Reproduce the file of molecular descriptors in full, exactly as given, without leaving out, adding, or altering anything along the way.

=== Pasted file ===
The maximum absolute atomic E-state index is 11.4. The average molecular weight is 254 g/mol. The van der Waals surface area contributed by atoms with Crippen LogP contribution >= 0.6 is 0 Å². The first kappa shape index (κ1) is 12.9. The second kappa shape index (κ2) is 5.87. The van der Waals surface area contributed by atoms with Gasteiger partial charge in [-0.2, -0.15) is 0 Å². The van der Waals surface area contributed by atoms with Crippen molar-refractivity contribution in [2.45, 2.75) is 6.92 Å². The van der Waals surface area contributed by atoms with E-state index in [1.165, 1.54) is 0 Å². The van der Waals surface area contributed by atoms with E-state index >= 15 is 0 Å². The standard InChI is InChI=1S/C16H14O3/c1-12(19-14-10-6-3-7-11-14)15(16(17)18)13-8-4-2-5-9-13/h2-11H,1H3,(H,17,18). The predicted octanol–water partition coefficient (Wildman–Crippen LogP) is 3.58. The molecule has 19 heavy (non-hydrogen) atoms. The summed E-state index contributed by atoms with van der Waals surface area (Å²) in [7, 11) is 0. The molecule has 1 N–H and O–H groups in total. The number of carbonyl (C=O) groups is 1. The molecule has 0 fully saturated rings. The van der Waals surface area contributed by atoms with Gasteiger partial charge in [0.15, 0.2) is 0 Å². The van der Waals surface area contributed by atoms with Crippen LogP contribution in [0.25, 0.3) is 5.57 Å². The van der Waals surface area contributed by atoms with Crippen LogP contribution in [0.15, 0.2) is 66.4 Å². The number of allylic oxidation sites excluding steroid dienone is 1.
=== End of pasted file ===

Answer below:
The maximum absolute atomic E-state index is 11.4. The average molecular weight is 254 g/mol. The van der Waals surface area contributed by atoms with Crippen LogP contribution >= 0.6 is 0 Å². The first kappa shape index (κ1) is 12.9. The second kappa shape index (κ2) is 5.87. The van der Waals surface area contributed by atoms with Gasteiger partial charge in [-0.2, -0.15) is 0 Å². The van der Waals surface area contributed by atoms with Crippen molar-refractivity contribution in [2.45, 2.75) is 6.92 Å². The van der Waals surface area contributed by atoms with E-state index in [1.165, 1.54) is 0 Å². The van der Waals surface area contributed by atoms with E-state index >= 15 is 0 Å². The standard InChI is InChI=1S/C16H14O3/c1-12(19-14-10-6-3-7-11-14)15(16(17)18)13-8-4-2-5-9-13/h2-11H,1H3,(H,17,18). The predicted octanol–water partition coefficient (Wildman–Crippen LogP) is 3.58. The molecule has 19 heavy (non-hydrogen) atoms. The summed E-state index contributed by atoms with van der Waals surface area (Å²) in [7, 11) is 0. The molecule has 1 N–H and O–H groups in total. The number of carbonyl (C=O) groups is 1. The molecule has 0 fully saturated rings. The van der Waals surface area contributed by atoms with Gasteiger partial charge in [0.15, 0.2) is 0 Å². The van der Waals surface area contributed by atoms with Crippen LogP contribution in [0.25, 0.3) is 5.57 Å². The van der Waals surface area contributed by atoms with Crippen LogP contribution in [0.15, 0.2) is 66.4 Å². The number of allylic oxidation sites excluding steroid dienone is 1.